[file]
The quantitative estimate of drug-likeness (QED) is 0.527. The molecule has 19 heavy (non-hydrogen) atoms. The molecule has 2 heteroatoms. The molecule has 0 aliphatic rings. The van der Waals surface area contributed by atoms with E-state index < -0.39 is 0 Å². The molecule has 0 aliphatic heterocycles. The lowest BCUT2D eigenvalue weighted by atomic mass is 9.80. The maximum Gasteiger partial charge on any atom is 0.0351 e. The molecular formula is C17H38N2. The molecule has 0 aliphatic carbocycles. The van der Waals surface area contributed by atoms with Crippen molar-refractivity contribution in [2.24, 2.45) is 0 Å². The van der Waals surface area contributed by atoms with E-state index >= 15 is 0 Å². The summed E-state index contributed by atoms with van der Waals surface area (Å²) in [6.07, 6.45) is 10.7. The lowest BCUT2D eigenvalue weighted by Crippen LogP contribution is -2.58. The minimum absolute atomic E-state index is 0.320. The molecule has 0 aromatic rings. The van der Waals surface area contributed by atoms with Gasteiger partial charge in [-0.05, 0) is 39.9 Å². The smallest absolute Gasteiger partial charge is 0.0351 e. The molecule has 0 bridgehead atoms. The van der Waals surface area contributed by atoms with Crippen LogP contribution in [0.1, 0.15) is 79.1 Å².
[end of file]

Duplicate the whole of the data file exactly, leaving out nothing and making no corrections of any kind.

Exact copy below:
The quantitative estimate of drug-likeness (QED) is 0.527. The molecule has 19 heavy (non-hydrogen) atoms. The molecule has 2 heteroatoms. The molecule has 0 aliphatic rings. The van der Waals surface area contributed by atoms with E-state index < -0.39 is 0 Å². The molecule has 0 aliphatic heterocycles. The lowest BCUT2D eigenvalue weighted by atomic mass is 9.80. The maximum Gasteiger partial charge on any atom is 0.0351 e. The molecular formula is C17H38N2. The molecule has 0 aliphatic carbocycles. The van der Waals surface area contributed by atoms with Crippen molar-refractivity contribution in [2.24, 2.45) is 0 Å². The van der Waals surface area contributed by atoms with E-state index >= 15 is 0 Å². The summed E-state index contributed by atoms with van der Waals surface area (Å²) in [6.07, 6.45) is 10.7. The lowest BCUT2D eigenvalue weighted by Crippen LogP contribution is -2.58. The minimum absolute atomic E-state index is 0.320. The molecule has 0 aromatic rings. The van der Waals surface area contributed by atoms with Gasteiger partial charge in [-0.05, 0) is 39.9 Å². The smallest absolute Gasteiger partial charge is 0.0351 e. The molecule has 0 bridgehead atoms. The van der Waals surface area contributed by atoms with Crippen LogP contribution in [0.1, 0.15) is 79.1 Å².